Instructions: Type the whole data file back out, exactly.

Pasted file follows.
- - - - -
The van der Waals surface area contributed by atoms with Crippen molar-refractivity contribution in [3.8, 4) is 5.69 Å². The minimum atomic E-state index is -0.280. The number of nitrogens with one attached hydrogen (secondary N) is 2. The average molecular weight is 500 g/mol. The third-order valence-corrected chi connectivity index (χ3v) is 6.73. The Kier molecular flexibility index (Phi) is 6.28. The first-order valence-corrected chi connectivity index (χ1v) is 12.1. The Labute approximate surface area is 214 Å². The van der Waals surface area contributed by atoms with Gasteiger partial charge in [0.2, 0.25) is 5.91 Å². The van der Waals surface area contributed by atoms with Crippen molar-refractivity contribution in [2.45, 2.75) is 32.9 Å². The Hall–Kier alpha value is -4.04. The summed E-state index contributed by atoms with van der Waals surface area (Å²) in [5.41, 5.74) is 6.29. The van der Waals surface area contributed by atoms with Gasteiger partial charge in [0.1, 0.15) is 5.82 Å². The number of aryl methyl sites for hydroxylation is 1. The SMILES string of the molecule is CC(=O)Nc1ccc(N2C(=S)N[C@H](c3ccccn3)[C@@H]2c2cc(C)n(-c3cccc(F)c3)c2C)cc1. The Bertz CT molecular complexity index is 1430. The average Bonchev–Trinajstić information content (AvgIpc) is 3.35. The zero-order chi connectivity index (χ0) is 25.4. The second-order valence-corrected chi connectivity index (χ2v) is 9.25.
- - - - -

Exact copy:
The van der Waals surface area contributed by atoms with Crippen molar-refractivity contribution in [3.8, 4) is 5.69 Å². The minimum atomic E-state index is -0.280. The number of nitrogens with one attached hydrogen (secondary N) is 2. The average molecular weight is 500 g/mol. The third-order valence-corrected chi connectivity index (χ3v) is 6.73. The Kier molecular flexibility index (Phi) is 6.28. The first-order valence-corrected chi connectivity index (χ1v) is 12.1. The Labute approximate surface area is 214 Å². The van der Waals surface area contributed by atoms with Gasteiger partial charge in [0.2, 0.25) is 5.91 Å². The van der Waals surface area contributed by atoms with Crippen molar-refractivity contribution in [2.45, 2.75) is 32.9 Å². The Hall–Kier alpha value is -4.04. The summed E-state index contributed by atoms with van der Waals surface area (Å²) in [5.41, 5.74) is 6.29. The van der Waals surface area contributed by atoms with Gasteiger partial charge in [0.1, 0.15) is 5.82 Å². The number of aryl methyl sites for hydroxylation is 1. The SMILES string of the molecule is CC(=O)Nc1ccc(N2C(=S)N[C@H](c3ccccn3)[C@@H]2c2cc(C)n(-c3cccc(F)c3)c2C)cc1. The Bertz CT molecular complexity index is 1430. The average Bonchev–Trinajstić information content (AvgIpc) is 3.35. The zero-order chi connectivity index (χ0) is 25.4. The second-order valence-corrected chi connectivity index (χ2v) is 9.25.